The Formula for Successful Marketing Career

I still remember one of my past interns asking me this question back at a previous job.  She was driven, and wanted to succeed in marketing, and asked me if I had any tips for her.

She noted that she already talked to multiple people, and was not sure on which career path to take to be a successful marketer.  I will give you the same advice that I gave her a few years back.

  1. There is no path.  Gone are the days where you work for one company and climb the corporate ladder directly up.  If you talk to 100 successful people in marketing, they will all tell you a different story, and how they got there.  There is no “one path” to becoming successful in marketing.  To become successful, you have to make your own path.  You define success, and being successful can mean a million things.  Figure out what you want to do, and find a way for you to get there.
  2. Over Deliver.  Always.  On every project, give everything you can to it.  Don’t just skate by and deliver what is asked for.  The key to being successful in marketing at any level is adding value.  Anyone can deliver a project – you have to make it special to stand out.
  3. Never stop learning.  Never.  Marketing is a hyper competitive field, and you will need to stay at the top of your game to continue to grow in your career.  Think about 5 years ago – where the smartphone did not exist, and tablets were not mainstream. Now think about today, where social media and mobile marketing are a great way to reach and engage with customers.  If you stopped learning 5 years ago – you are dead in the water today.
  4. Try new things – even if you think you will fail.  Sometimes to move up, you have to move sideways, or even backwards.  Having a well-rounded background is a key to growing in marketing, so be sure that your skills are always up to date by trying new things.  Volunteer for side projects.  Take classes on the side.  Don’t fall behind, because there are a million people waiting to jump ahead of you.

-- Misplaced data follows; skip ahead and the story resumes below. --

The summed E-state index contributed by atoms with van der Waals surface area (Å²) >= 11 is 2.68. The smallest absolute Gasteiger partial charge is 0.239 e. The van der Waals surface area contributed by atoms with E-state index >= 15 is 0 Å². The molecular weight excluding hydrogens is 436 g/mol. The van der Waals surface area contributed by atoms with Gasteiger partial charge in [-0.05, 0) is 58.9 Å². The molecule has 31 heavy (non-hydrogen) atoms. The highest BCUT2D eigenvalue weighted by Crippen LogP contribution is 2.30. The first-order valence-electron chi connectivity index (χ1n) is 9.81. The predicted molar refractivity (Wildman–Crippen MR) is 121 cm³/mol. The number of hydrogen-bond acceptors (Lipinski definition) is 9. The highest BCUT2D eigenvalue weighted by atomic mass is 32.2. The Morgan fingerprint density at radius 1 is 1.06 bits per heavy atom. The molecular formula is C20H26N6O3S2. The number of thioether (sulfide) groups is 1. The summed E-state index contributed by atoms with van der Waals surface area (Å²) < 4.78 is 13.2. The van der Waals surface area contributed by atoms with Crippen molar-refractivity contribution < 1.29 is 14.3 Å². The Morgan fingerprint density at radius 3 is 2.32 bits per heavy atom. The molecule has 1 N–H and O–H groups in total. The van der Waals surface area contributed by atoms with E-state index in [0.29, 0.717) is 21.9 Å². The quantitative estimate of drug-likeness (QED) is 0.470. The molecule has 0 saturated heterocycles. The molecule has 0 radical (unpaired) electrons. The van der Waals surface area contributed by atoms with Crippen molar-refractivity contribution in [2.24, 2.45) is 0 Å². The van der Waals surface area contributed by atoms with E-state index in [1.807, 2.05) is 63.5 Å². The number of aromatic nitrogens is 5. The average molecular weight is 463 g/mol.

5. Don’t focus on job titles or money.  Job titles and money will come with time – but you have to earn it.  One thing you will find about successful people in marketing is they worked hard and paid their dues to get where they are at.  You will get there someday, be patient and humble.  Good things come to those who work hard and are dedicated.

Lastly – if you say you are going to do something do it.  It seems simple, but make that a goal of yours in your personal and professional lives.  If you say you are going to call, call.  If you promise a project on a date, deliver that project.  Always follow through.

So those are my tips – but I figured you might enjoy some tips from folks I admire in the field.  I have asked some of my friends in the biz to share their tips with you, and they are below.  Great advice from great hard-working people.  Another great tip in marketing is learning from others, and the folks below share some great advice on being successful in marketing, and how they got to where they are at.

Name: Angela Ferguson

Education: Bachelors in Communications & Rhetoric/Certificate of Professional Writing from University of Pittsburgh; MBA with concentration in Management from Point Park University

Internships: American Red Cross Southwestern PA Chapter, Marketing Communications Intern and Disaster Public Affairs Volunteer; Big Science Sound Studio Public Relations Intern

Current Role: Assistant Marketing Manager, Market District Format, Giant Eagle, Inc. Responsibilities include managing multi-million dollar marketing budget; communicating to customers through print, broadcast and digital media, direct mail, street teams and outdoor placement; creating a food experience by coordinating monthly large-scale, multi-store sampling events and guest chef appearances

What most excites you about what you do? First, I get to talk about, research and market on-trend foods with a group of people who are passionate about the business. The Market District format is a testing center for new programs with enterprise-wide implications, so creativity is welcomed. The marketing team is lean and therefore every day is busy and unpredictable. Also, the work is active and dynamic, involving interaction across teams with merchandising, legal, operations and HR professionals.

What is the best project you ever worked on?  Why? The Grand Opening of the Columbus, OH, Market District location. The store was built from the ground-up at the right size, with the right product mix, in the right market. We introduced the concept to a new market and built brand recognition. We brought in a celebrity host, Adam Richman of Travel Channel’s Man vs. Food, hosted Team Member Friends & Family, neighborhood and VIP open house events and opened to the public with weeks of ongoing activity — all while maintaining our marketing budget…and sanity.